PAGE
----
A report released on October 23, 2017, by the French administration and security forces’ internal investigations departments has found convincing evidence that police used excessive force and committed other abuses against child and adult migrants in Calais, Human Rights Watch said today. The French report comes almost exactly one year after authorities demolished the large migrant camp there, known colloquially as the “Jungle.”
The investigation and report were requested by the Interior Ministry in response to a July report by Human Rights Watch on police abuses against migrants in and around the city. The results of the French investigation are consistent with Human Rights Watch’s principal findings – that police routinely used chemical sprays on migrants, including children, while they were sleeping and in other circumstances in which they posed no threat, and regularly sprayed or confiscated sleeping bags, blankets, and clothing, apparently to press them to leave the area.
“The investigation requested by the Interior Ministry confirms that police in Calais used excessive force and otherwise abuse migrants, including children,” said Bénédicte Jeannerod, France director at Human Rights Watch. “Local and national authorities should put an end to these practices, discipline officers who abuse their power, and carry out the investigators’ recommendations.”
The French ombudsman’s office (Defenseur des Droits) and many of the aid groups operating in and around Calais, including L’Auberge des Migrants and Help Refugees, have published similar reports of police abuse following the closure of the sprawling migrant camp one year ago this week.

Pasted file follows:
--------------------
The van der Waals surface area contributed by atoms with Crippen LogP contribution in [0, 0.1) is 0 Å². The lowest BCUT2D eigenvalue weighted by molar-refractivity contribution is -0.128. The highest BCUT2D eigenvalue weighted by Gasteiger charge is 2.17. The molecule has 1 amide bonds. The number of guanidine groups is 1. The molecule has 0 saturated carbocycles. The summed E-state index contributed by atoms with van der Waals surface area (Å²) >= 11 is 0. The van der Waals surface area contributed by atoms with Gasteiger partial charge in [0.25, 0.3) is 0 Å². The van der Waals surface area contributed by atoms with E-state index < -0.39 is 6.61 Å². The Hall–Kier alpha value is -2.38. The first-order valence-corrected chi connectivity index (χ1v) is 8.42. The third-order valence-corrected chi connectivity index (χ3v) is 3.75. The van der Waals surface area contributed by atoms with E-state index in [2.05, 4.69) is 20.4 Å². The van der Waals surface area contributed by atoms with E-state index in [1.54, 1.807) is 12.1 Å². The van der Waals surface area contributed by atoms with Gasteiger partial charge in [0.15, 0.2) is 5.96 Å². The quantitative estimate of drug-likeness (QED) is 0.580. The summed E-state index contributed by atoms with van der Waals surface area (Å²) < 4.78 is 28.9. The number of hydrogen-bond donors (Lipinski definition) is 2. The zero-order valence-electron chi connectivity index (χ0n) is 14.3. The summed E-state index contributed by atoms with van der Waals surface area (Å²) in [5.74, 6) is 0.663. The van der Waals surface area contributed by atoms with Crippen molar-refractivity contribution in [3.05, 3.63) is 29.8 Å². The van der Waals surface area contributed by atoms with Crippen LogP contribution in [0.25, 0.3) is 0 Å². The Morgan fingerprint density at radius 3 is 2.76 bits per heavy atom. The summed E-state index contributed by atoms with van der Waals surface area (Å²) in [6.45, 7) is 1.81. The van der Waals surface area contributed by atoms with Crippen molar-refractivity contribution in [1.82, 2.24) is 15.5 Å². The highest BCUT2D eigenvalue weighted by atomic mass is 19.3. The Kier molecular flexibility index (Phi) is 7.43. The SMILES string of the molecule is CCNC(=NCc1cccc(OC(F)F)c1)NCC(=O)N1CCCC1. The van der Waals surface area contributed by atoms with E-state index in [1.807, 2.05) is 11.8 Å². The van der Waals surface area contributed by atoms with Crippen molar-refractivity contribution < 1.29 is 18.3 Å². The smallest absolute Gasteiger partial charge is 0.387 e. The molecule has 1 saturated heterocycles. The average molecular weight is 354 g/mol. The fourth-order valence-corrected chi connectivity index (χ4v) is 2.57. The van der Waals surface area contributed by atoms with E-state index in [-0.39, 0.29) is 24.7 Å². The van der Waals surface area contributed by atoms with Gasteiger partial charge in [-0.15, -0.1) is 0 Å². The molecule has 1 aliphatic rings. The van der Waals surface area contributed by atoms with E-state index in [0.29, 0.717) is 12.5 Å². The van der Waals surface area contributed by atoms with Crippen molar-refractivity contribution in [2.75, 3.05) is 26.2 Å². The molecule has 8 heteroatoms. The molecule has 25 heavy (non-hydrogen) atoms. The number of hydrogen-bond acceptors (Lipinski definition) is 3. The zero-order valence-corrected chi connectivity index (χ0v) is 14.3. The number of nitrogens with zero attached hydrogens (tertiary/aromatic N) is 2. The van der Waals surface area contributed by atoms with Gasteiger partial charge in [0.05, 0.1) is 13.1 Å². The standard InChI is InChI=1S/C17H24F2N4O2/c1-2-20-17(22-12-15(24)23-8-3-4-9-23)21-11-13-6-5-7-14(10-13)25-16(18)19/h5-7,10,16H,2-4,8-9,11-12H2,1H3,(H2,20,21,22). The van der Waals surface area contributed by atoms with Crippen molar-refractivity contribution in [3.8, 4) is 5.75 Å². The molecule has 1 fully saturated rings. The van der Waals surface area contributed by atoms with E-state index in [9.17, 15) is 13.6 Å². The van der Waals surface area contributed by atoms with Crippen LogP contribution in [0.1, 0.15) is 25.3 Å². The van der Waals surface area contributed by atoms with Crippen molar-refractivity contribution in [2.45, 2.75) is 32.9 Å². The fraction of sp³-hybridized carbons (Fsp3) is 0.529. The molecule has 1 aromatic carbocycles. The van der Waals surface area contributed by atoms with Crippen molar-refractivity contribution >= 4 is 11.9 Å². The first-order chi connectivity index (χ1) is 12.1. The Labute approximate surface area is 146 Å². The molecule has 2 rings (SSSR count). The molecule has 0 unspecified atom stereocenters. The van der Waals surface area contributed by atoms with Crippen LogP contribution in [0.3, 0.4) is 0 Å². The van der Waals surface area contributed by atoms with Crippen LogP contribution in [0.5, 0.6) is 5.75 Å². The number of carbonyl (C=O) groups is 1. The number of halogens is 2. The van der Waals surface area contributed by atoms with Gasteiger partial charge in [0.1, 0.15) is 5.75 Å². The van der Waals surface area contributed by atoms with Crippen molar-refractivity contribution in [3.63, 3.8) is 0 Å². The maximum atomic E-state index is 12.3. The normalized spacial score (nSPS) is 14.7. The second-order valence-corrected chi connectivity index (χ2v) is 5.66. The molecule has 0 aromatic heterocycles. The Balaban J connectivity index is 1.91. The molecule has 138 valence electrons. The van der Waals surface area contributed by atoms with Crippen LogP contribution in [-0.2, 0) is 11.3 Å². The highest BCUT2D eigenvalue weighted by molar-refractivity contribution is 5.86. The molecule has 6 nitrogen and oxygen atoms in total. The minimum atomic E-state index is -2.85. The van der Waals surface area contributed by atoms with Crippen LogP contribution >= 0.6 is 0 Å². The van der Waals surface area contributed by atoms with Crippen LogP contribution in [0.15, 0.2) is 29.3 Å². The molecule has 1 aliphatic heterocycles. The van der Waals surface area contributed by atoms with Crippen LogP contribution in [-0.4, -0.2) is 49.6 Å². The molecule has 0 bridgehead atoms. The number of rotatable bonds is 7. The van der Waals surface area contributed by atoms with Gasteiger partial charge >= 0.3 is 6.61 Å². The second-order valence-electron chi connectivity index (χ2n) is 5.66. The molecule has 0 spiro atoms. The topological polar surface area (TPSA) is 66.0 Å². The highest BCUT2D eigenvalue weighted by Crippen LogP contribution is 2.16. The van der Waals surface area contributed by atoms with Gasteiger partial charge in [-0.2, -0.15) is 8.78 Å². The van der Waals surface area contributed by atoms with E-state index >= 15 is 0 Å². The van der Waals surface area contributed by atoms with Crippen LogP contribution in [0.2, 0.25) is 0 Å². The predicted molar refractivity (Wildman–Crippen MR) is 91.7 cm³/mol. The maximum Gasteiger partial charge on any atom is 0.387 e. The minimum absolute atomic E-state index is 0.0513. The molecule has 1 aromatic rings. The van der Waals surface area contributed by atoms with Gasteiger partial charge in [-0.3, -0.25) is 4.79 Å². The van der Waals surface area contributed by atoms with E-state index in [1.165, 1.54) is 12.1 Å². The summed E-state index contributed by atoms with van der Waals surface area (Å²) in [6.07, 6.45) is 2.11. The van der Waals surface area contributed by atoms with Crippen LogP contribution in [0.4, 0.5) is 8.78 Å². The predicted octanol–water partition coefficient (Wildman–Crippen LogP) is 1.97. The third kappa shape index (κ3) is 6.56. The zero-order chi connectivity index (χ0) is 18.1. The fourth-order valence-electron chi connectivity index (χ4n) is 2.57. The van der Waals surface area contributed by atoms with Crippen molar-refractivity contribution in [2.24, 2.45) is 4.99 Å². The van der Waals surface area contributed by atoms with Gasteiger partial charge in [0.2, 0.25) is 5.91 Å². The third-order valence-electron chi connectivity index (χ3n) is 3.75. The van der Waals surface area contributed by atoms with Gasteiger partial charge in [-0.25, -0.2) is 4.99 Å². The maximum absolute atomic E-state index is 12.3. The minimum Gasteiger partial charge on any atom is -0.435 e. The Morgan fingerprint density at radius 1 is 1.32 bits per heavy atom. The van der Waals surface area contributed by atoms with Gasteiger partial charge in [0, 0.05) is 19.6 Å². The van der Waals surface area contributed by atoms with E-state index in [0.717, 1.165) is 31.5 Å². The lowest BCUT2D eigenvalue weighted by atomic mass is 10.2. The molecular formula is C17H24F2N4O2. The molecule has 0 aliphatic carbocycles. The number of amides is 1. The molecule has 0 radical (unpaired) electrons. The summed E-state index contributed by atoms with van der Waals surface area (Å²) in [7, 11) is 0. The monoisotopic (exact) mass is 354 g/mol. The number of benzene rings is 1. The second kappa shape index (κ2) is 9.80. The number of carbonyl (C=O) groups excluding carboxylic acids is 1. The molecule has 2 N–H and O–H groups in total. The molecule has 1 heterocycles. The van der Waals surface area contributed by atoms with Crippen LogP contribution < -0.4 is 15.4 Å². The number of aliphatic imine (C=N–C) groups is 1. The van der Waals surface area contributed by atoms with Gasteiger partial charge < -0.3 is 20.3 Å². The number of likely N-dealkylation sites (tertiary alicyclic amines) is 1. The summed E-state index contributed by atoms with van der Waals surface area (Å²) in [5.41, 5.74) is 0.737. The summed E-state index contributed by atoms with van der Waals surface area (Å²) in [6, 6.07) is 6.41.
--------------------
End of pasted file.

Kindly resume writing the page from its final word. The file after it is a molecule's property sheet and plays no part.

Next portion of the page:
Most of the abuses described to investigators were attributed to the French riot police (Compagnies républicaines de sécurité, CRS). Among other findings, the French investigation noted that police forces do not regularly comply with the requirement that they wear badges with identifying numbers. As a result, members of the police force who commit abuses cannot be easily identified.
The investigators recommended, among other steps, that police forces ensure that officers are aware of the general rules for the use of aerosol sprays and receive specific instructions about methods authorized in specific operations. The investigators said that police should wear visible identification at all times, and use cameras during operations and identity checks. Human Rights Watch has long advocated requiring police to issue a record of identity checks, commonly called a stop form, as proof of a procedure and to enable accountability in case of abuse.
The investigators said that police forces should enter into dialogue with aid groups. They also said that improving migrants’ access to food, water, and other basic needs would reduce tension in Calais, and with it the need for police intervention.
Until July, local authorities attempted to prevent food distribution by aid groups and refused to provide migrants with access to drinking water and showers, saying that doing so would attract more migrants. The lack of basic services contributed to “a state of physical and mental exhaustion” and “inhuman living conditions” among migrants in and around Calais, the French ombudsman observed in June.
One question the investigators addressed at length is whether the hand-held aerosols used by police forces in Calais contain pepper spray (oleoresin capsicum, OC) or teargas (the popular name for aerosols that usually include the chemical agent 2-chlorobenzylidene malononitrile, or CS), concluding that police employed teargas.
At the same time that Interior Minister Gérard Collomb announced the investigation that resulted in this week’s report, a ministry news release reacted to the Human Rights Watch report with the statement that police used teargas rather than pepper spray, as Human Rights Watch had reported. In fact, the effects of CS spray are more severe, and its long-term effects possibly more harmful, than those of OC pepper spray.
“Protracted debate on whether police forces use OC or CS aerosols misses the point,” Jeannerod said. “The real concern is the routine and indiscriminate way police use these sprays, amounting to excessive force.”